Dear Royal Fetus: Advice to the first child of Harry and Meg
You’re not even here yet and people are already projecting a certain significance onto you because your mother is biracial
To: The royal offspring of Harry and Megs, currently baking in utero
Re: Your future existence
You are entering the world in strange, conflicting times. Your home country is embroiled in a national debate over xenophobia and Britishness and doesn’t seem to want to be a part of Europe, even as it drags its heels when it comes to actually leaving it. That part is weird and unpleasant, and your family’s official stance on the matter is that they won’t share their opinions publicly. On the other hand, one of your homeland’s most charming cultural exports, The Doctor, is finally being played by a woman! And she’s quite good!
Here’s some advice for your life as a royal subjected to the one-drop rule, from a multiethnic, sometimes-practicing Sephardic Jew who is a descendant of both the enslaved and the people who did the enslaving:
Being a symbol
You’re not even here yet and people are already projecting a certain significance onto you because your mother is a biracial, previously divorced American with a black mother. She, like you, is descended from enslaved people. That’s pretty cool, I suppose, in an abstract, big-picture historical sense, and people are going to have a lot to say about it.
Some of it will just be straight-up mean, and some of it will be well-intentioned but nonetheless idiotic. The world loves to fetishize mixed-race babies as the future saviors of the universe. It is bunk. Do not believe it. Don’t worry about saving the world with your dual identities; that’s not your burden to carry.
You have the great fortune of being a royal but without having to worry about one day ascending to the throne. Your cousins have that bit handled, which means you are officially expected to be The Fun One. This will make more sense post-puberty. Be like your father and have a great time in Vegas. Feel free to harbor crushes on beloved black American celebrities. Just don’t ever dress up like a Nazi.
Given that members of the royal family seem to live for freakin’ ever, the likelihood that your racist relatives will still be around when you’re born is pretty high. To that end, steer clear of Princess Michael of Kent, who swans about in blackamoor brooches and owns a pair of black sheep she named Venus and Serena. Or, you know, feel free to douse her in spit-up. It’s really up to you.
If anyone (let’s be real; it’ll probably be your great-grandfather, Prince Philip) makes snide remarks about you being a “quadroon,” you have my permission to deck them.
Once you’re old enough to read about your relatives, you might start to have questions about your place in the world and the people to whom you’re related by blood or marriage. Your aunt Samantha is turning herself into the Roger Clinton of the Markles, and you are under no obligation to entertain her craziness. However, if you’re feeling alone, I suggest reading the words of Panama Jackson, one-half of the Very Smart Brothas. He’s got some really insightful things to say about being related to people who are addicted to white supremacy.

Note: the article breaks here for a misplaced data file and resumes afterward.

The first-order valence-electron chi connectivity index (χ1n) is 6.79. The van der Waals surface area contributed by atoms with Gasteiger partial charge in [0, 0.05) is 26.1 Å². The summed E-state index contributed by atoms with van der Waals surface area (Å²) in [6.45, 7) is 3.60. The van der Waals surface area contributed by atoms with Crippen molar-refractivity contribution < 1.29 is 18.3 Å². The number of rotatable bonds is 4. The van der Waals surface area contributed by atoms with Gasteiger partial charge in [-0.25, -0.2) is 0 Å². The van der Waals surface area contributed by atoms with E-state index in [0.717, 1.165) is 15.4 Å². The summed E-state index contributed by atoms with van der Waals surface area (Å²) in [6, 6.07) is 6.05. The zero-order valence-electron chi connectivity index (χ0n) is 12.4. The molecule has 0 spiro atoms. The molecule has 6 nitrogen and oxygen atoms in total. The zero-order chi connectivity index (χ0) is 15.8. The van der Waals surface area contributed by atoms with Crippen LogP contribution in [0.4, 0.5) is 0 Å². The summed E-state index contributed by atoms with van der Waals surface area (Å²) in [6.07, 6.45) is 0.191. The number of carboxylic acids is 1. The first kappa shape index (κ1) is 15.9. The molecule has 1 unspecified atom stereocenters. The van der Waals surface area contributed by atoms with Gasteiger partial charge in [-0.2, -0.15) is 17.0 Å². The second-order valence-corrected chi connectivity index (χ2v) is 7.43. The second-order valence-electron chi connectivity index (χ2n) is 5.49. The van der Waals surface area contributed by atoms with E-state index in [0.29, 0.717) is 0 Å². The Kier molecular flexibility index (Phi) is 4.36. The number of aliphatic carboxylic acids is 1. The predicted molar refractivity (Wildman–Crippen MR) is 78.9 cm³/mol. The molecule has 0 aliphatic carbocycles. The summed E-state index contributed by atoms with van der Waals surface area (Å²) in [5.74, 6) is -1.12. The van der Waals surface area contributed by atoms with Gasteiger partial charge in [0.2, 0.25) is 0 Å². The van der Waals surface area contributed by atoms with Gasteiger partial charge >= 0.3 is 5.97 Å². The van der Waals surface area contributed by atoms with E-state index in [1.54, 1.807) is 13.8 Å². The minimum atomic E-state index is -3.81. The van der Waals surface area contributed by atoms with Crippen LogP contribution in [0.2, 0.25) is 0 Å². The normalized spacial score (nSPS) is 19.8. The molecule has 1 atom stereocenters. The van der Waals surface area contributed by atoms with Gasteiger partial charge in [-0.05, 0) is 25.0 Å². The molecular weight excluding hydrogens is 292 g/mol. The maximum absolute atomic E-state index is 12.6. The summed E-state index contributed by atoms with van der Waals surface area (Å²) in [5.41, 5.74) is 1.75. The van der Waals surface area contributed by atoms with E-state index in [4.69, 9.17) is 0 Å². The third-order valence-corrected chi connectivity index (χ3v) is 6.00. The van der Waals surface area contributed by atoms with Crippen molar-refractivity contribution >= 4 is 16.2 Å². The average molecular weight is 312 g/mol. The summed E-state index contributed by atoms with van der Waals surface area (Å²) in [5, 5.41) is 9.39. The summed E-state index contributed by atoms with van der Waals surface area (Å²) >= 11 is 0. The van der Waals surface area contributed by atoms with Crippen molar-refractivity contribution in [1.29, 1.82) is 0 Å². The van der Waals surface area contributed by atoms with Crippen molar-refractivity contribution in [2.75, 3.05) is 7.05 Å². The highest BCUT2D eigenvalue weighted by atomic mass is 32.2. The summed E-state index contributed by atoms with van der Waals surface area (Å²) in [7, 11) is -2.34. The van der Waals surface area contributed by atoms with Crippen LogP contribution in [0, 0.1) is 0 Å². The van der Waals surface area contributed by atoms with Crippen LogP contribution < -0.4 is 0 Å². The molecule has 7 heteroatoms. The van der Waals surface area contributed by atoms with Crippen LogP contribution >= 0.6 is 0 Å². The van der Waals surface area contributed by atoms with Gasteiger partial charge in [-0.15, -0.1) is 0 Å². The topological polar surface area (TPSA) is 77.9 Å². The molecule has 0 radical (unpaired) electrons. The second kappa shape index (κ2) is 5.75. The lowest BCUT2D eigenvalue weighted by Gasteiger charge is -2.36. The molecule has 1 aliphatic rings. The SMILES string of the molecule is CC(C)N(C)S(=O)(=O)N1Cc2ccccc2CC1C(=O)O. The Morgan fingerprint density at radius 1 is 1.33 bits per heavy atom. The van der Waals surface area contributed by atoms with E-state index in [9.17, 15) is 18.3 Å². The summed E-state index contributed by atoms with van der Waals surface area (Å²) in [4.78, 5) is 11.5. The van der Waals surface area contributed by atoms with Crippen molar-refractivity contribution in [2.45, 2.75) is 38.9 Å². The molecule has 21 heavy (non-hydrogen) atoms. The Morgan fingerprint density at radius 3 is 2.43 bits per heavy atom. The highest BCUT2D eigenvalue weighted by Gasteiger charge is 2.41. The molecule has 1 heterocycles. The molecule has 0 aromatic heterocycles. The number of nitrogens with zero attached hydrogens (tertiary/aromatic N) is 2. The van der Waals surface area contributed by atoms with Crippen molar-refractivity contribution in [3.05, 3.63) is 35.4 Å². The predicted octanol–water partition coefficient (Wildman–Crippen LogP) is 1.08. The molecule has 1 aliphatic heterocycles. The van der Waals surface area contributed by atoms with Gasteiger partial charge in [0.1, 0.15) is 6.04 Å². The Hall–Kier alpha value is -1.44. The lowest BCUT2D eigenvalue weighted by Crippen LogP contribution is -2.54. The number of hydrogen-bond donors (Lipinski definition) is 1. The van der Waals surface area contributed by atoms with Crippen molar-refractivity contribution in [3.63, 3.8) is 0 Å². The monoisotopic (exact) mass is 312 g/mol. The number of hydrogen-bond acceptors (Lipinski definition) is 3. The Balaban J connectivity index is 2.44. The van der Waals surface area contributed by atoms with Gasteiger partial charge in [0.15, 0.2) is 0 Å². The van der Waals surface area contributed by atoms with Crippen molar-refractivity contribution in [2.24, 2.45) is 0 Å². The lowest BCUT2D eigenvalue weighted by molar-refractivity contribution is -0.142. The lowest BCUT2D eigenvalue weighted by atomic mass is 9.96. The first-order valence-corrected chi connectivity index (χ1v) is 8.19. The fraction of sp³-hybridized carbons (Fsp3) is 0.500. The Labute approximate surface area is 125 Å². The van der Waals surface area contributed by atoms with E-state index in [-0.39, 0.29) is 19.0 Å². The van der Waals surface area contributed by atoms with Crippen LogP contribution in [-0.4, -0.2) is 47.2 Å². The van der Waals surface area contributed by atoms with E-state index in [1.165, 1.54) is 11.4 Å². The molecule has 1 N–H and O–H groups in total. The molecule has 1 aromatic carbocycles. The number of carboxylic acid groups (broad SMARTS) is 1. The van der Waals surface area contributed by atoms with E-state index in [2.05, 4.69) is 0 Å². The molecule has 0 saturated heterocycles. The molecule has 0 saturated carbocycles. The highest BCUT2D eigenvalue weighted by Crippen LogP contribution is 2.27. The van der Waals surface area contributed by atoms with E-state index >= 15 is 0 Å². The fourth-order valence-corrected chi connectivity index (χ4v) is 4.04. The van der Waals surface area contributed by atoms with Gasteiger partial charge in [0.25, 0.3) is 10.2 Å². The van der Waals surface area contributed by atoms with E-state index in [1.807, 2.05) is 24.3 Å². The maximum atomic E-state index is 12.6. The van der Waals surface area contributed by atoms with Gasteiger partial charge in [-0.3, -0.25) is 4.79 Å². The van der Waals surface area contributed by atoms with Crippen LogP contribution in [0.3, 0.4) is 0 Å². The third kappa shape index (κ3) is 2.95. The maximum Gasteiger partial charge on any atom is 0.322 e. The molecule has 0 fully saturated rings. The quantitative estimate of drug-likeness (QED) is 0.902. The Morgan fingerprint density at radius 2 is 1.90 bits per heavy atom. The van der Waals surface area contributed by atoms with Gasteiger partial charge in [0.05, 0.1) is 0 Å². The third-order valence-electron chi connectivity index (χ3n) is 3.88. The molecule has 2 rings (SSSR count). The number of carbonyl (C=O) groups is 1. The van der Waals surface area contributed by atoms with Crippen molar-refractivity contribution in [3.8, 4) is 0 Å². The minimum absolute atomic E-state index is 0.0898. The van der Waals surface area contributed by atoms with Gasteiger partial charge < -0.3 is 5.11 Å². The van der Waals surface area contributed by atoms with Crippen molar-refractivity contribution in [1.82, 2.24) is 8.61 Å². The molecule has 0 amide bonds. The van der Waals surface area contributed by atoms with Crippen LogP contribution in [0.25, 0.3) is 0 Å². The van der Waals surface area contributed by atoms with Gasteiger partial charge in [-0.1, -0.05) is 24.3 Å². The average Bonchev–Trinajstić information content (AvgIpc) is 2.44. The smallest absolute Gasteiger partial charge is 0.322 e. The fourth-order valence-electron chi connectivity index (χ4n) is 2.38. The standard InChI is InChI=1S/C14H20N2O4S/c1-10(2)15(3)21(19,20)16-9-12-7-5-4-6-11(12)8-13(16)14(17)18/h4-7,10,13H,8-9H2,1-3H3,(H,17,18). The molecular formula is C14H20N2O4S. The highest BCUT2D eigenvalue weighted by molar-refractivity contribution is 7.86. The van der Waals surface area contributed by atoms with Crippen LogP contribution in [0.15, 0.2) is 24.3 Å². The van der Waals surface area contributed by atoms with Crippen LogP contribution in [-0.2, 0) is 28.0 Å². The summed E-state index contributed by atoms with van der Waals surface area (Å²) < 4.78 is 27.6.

Your family’s taste in strangely retrograde children’s wear
Because you’re already famous, even though you haven’t even fully developed lungs yet, you can expect to be photographed. A lot. And because your Great-Grandma Liz is wedded to tradition, all the royal children, including you, tend to be clad in clothes that easily date to the middle of the 20th century, which means there will be a bunch of pictures of you in Peter Pan collars and loafers or floofy dresses. They are not particularly stylish, but these looks, with their strict adherence to traditional gender roles, are seen as classic.
In the event that you’re anything other than cisgender, as you get older, that’s probably going to suck, but it will make for a very good screenplay someday. Ask your mum. She’s got contacts in Hollywood.
It would please both the American and British tabloids if you developed some friendships with other famous people. No pressure, but my suggestion would be Alexis Olympia Ohanian Jr. Her parents attended your parents’ wedding, and your moms are good friends. Added bonus: You can commiserate over your experiences as the biracial children of very rich, very famous people.
However, do not challenge Alexis to a tennis match. You will lose. On the other hand, your father isn’t half bad at polo, so maybe try that.
Sir and Rumi Carter are two other good options. Despite the fact that their mother is sometimes called “Queen Bey,” you do not have to curtsy to her. Curtsy anyway — it’s fine, and you’ll be celebrated as brilliantly subversive if you do.